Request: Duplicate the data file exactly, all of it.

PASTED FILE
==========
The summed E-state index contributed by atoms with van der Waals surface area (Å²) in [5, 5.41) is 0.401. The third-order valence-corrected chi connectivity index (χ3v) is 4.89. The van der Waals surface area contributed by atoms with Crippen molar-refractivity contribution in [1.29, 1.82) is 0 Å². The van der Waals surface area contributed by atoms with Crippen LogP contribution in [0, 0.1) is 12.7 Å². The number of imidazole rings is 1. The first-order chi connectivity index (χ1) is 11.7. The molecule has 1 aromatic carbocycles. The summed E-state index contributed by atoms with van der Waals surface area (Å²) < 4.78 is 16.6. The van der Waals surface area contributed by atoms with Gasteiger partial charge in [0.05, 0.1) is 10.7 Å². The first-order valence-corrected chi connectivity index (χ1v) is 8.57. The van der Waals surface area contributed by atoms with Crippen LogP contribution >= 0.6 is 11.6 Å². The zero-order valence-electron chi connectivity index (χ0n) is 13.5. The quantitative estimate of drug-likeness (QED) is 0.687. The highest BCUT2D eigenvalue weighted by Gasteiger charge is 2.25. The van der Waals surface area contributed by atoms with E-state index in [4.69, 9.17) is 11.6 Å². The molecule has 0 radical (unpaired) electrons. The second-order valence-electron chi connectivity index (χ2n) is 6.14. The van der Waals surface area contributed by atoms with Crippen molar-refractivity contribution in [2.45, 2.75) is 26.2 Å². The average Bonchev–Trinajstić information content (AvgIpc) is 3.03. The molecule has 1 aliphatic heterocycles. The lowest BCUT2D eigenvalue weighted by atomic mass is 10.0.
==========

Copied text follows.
The summed E-state index contributed by atoms with van der Waals surface area (Å²) in [5, 5.41) is 0.401. The third-order valence-corrected chi connectivity index (χ3v) is 4.89. The van der Waals surface area contributed by atoms with Crippen molar-refractivity contribution in [1.29, 1.82) is 0 Å². The van der Waals surface area contributed by atoms with Crippen LogP contribution in [0, 0.1) is 12.7 Å². The number of imidazole rings is 1. The first-order chi connectivity index (χ1) is 11.7. The molecule has 1 aromatic carbocycles. The summed E-state index contributed by atoms with van der Waals surface area (Å²) < 4.78 is 16.6. The van der Waals surface area contributed by atoms with Gasteiger partial charge in [0.05, 0.1) is 10.7 Å². The first-order valence-corrected chi connectivity index (χ1v) is 8.57. The van der Waals surface area contributed by atoms with Crippen LogP contribution >= 0.6 is 11.6 Å². The zero-order valence-electron chi connectivity index (χ0n) is 13.5. The quantitative estimate of drug-likeness (QED) is 0.687. The highest BCUT2D eigenvalue weighted by Gasteiger charge is 2.25. The van der Waals surface area contributed by atoms with E-state index in [4.69, 9.17) is 11.6 Å². The molecule has 0 radical (unpaired) electrons. The second-order valence-electron chi connectivity index (χ2n) is 6.14. The van der Waals surface area contributed by atoms with Crippen molar-refractivity contribution in [2.45, 2.75) is 26.2 Å². The average Bonchev–Trinajstić information content (AvgIpc) is 3.03. The molecule has 1 aliphatic heterocycles. The lowest BCUT2D eigenvalue weighted by atomic mass is 10.0.